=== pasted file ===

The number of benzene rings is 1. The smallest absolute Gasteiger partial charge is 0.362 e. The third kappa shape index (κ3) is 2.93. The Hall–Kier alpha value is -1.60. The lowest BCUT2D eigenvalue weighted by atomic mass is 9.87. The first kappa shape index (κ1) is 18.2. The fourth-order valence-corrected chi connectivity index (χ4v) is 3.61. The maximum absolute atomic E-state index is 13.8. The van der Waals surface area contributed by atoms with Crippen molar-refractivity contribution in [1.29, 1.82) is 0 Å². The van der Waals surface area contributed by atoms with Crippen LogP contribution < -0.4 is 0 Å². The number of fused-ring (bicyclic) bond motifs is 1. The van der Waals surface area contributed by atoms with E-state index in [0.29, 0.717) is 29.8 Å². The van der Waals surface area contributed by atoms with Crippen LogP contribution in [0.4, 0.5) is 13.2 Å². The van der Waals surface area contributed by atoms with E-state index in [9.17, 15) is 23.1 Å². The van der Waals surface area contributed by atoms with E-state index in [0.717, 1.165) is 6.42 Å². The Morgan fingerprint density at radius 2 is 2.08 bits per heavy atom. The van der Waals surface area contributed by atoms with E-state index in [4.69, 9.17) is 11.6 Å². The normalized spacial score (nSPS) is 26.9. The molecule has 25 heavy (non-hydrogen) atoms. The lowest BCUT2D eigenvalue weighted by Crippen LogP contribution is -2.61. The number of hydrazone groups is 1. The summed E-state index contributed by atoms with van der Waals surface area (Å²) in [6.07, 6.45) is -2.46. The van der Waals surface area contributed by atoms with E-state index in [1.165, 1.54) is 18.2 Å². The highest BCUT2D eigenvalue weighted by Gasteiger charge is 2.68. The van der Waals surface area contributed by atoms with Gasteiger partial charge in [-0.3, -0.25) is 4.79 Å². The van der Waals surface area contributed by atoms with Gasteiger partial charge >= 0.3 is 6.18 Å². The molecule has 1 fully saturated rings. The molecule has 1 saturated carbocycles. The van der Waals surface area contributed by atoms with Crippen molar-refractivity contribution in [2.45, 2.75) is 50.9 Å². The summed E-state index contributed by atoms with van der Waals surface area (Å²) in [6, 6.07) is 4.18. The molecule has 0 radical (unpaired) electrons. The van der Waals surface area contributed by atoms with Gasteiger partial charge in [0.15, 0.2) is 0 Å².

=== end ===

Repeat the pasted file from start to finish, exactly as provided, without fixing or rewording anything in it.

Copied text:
The number of benzene rings is 1. The smallest absolute Gasteiger partial charge is 0.362 e. The third kappa shape index (κ3) is 2.93. The Hall–Kier alpha value is -1.60. The lowest BCUT2D eigenvalue weighted by atomic mass is 9.87. The first kappa shape index (κ1) is 18.2. The fourth-order valence-corrected chi connectivity index (χ4v) is 3.61. The maximum absolute atomic E-state index is 13.8. The van der Waals surface area contributed by atoms with Crippen molar-refractivity contribution in [1.29, 1.82) is 0 Å². The van der Waals surface area contributed by atoms with Crippen LogP contribution < -0.4 is 0 Å². The number of fused-ring (bicyclic) bond motifs is 1. The van der Waals surface area contributed by atoms with E-state index in [0.29, 0.717) is 29.8 Å². The van der Waals surface area contributed by atoms with Crippen LogP contribution in [0.4, 0.5) is 13.2 Å². The van der Waals surface area contributed by atoms with E-state index in [9.17, 15) is 23.1 Å². The van der Waals surface area contributed by atoms with E-state index in [0.717, 1.165) is 6.42 Å². The Morgan fingerprint density at radius 2 is 2.08 bits per heavy atom. The van der Waals surface area contributed by atoms with E-state index in [4.69, 9.17) is 11.6 Å². The normalized spacial score (nSPS) is 26.9. The molecule has 25 heavy (non-hydrogen) atoms. The lowest BCUT2D eigenvalue weighted by Crippen LogP contribution is -2.61. The number of hydrazone groups is 1. The summed E-state index contributed by atoms with van der Waals surface area (Å²) in [6.07, 6.45) is -2.46. The van der Waals surface area contributed by atoms with E-state index in [1.165, 1.54) is 18.2 Å². The highest BCUT2D eigenvalue weighted by Gasteiger charge is 2.68. The van der Waals surface area contributed by atoms with Gasteiger partial charge in [-0.3, -0.25) is 4.79 Å². The van der Waals surface area contributed by atoms with Gasteiger partial charge >= 0.3 is 6.18 Å². The molecule has 1 fully saturated rings. The molecule has 1 saturated carbocycles. The van der Waals surface area contributed by atoms with Crippen molar-refractivity contribution in [2.45, 2.75) is 50.9 Å². The summed E-state index contributed by atoms with van der Waals surface area (Å²) in [6, 6.07) is 4.18. The molecule has 0 radical (unpaired) electrons. The van der Waals surface area contributed by atoms with Gasteiger partial charge in [0.15, 0.2) is 0 Å².